Background: Preclinically blocking PD-1/PD-L1 pathways enhanced anti-leukemic responses. PD-1 positive CD8 T-cells were increased in the bone marrow (BM) of pts with AML (Daver et al, ASH 2016). Azacitidine up-regulates PD-1 and interferon-gamma signaling (Yang et al., Leukemia 2013).

Methods: Pts were eligible for the AZA+Nivo (cohort 1) if they had relapsed/refractory AML (R/R AML), ECOG ≤ 2, and adequate organ function. The recommended phase 2 dose was established as AZA 75mg/m2 Days 1-7 with Nivo 3mg/kg Day 1 and 14. Courses were repeated approximately every 4-5 weeks indefinitely. 70 R/R AML pts have been treated; cohort 1 is closed.

A subsequent cohort of AZA+Nivo+Ipi in R/R AML was opened (cohort 2), with the same eligibility criteria as cohort 1 except that enrollment was restricted to pts with salvage 1 and 2 AML. Ipi 1mg/kg Q6 weeks was added to the established AZA+Nivo schedule. This dosing was based on lung and melanoma dosing for Ipi + Nivo.

Responses in both cohorts included best response within 3 months of therapy initiation.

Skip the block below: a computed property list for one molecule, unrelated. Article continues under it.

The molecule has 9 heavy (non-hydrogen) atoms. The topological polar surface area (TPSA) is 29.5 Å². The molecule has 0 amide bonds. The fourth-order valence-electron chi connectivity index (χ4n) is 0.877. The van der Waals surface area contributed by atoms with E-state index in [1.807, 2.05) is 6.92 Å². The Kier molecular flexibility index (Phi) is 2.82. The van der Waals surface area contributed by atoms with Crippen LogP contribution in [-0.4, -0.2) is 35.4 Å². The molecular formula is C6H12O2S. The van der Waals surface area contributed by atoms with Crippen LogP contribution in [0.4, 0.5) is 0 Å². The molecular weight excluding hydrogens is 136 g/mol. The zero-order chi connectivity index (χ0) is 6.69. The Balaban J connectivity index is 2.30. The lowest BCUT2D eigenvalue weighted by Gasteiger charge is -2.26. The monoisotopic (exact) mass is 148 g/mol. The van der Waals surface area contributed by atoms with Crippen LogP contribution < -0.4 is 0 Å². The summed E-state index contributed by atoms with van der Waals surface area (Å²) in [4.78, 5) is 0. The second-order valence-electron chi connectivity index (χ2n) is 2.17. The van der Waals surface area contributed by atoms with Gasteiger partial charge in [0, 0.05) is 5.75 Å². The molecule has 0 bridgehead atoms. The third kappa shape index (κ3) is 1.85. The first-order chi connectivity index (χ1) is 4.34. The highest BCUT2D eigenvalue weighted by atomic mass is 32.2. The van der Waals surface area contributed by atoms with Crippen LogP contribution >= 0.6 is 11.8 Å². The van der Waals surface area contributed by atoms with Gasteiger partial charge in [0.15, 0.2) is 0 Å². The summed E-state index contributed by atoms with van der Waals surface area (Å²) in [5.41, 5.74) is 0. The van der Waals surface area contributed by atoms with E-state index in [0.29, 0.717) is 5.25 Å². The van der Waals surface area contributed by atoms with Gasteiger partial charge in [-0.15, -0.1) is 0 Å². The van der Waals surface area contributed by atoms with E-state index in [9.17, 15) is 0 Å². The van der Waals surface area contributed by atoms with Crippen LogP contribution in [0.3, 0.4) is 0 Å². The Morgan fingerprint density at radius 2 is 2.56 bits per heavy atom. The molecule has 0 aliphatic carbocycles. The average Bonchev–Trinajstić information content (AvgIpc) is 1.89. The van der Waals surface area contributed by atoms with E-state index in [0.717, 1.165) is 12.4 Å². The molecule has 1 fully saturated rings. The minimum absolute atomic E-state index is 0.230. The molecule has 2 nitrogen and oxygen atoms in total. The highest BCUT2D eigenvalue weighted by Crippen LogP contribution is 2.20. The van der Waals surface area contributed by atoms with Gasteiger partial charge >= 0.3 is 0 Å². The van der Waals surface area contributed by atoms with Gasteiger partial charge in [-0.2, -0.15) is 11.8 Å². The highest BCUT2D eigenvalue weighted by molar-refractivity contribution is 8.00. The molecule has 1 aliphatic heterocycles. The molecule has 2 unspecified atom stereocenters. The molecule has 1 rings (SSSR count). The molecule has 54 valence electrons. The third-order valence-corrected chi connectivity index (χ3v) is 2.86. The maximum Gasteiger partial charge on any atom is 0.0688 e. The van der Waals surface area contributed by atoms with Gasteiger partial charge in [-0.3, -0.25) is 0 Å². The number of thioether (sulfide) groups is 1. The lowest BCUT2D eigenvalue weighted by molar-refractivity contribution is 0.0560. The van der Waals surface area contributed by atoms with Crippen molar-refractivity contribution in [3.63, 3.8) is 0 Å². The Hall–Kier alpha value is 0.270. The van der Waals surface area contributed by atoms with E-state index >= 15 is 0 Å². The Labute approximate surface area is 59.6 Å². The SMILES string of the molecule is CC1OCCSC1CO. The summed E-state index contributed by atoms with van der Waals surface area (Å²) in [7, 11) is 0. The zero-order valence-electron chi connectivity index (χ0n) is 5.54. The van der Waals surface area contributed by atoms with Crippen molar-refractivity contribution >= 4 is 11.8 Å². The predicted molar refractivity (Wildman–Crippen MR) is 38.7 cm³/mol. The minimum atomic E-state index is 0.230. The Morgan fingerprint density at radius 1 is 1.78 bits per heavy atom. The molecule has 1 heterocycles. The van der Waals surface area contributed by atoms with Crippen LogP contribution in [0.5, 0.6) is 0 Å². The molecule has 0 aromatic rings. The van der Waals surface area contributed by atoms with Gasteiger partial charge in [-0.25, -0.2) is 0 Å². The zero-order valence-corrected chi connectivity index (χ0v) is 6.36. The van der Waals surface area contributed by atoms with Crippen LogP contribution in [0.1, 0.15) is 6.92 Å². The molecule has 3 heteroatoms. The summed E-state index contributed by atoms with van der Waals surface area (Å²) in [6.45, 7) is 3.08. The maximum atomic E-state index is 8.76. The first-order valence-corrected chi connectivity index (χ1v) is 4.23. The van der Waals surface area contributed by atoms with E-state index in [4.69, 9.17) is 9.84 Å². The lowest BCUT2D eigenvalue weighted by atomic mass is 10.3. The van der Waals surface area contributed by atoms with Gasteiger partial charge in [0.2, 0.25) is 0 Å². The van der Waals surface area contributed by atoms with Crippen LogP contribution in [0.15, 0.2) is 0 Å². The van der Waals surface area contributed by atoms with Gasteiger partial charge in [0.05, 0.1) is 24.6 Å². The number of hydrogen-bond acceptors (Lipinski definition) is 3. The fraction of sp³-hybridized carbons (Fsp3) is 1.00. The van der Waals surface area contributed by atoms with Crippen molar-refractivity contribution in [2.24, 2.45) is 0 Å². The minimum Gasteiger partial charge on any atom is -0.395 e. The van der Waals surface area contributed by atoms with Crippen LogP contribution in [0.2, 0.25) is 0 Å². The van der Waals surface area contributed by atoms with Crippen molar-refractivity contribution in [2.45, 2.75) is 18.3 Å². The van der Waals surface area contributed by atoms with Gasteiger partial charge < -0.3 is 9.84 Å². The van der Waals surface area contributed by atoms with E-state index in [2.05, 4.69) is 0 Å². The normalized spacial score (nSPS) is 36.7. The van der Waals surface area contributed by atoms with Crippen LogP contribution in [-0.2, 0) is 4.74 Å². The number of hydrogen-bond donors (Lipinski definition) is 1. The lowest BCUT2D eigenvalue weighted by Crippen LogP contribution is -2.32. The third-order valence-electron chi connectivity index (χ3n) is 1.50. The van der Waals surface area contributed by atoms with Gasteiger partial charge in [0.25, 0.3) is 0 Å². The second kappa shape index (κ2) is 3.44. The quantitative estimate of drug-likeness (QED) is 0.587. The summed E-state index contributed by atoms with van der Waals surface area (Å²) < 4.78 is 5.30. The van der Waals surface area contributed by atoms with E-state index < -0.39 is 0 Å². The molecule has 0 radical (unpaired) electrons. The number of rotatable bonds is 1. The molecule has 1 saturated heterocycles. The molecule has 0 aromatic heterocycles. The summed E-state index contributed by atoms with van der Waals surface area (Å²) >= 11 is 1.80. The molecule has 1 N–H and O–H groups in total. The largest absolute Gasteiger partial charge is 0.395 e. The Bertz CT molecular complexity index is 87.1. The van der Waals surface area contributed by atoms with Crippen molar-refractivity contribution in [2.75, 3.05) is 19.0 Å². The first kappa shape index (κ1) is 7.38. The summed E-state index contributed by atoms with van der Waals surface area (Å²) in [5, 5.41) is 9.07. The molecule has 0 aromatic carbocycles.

Results:

Cohort 1: 70 R/R AML pts with median (med) age 70 years (range, 22-90), secondary AML (44%), poor risk cytogenetics (34%), med salvage 2 (range, 1-7) were enrolled. The ORR was 33% including 15 CR/CRi (22%) (4 CR, 11 CRi), 1 PR, and 7 HI maintained on study >6 months (10%) without allogeneic stem cell transplant. Additionally, 6 pts (9%) remained on study with stable disease (SD) >6 months. The remaining 41 pts (58%) had no response. 8-week (wk) mortality was 10%. Patients who achieved a CR/CRi/PR/HI/SD (n=29; 42%) had significantly improved overall survival (OS) compared with NRs (n=41; 58%) (16.1 versus 4.1 months; p<0·001). By univariate analysis (UVA) improved ORR was seen in pts with pretherapy BM blast <20%, circulating WBC </=10,000/mL, ASXL1 mutation, and no prior HMA-based therapy (Table 1). By UVA improved OS was seen in pts who achieved any response or SD (CR/CRi/PR/HI/SD), were salvage 1 status, and had ASXL1 mutation. The med OS with Aza+Nivo compared favorably to historical med OS with AZA-based protocols in salvage 1 or 2 pts at MDACC (6.0 versus 4.7 months; p=0.03)(Fig 1), with the most prominent improvement seen in salvage 1 pts (11.1 versus 4.1 months; P<0.001). Grade 3/4 immune related adverse events (irAEs) were observed in 8 (11%) pts, including pneumonitis (n=3), colitis (n=2), and nephritis, skin rash, and hypophysitis (1 each). The majority (12 of 16; 75%) of these occurred in the first 8 wks after nivo initiation. These responded rapidly to steroids when initiated early.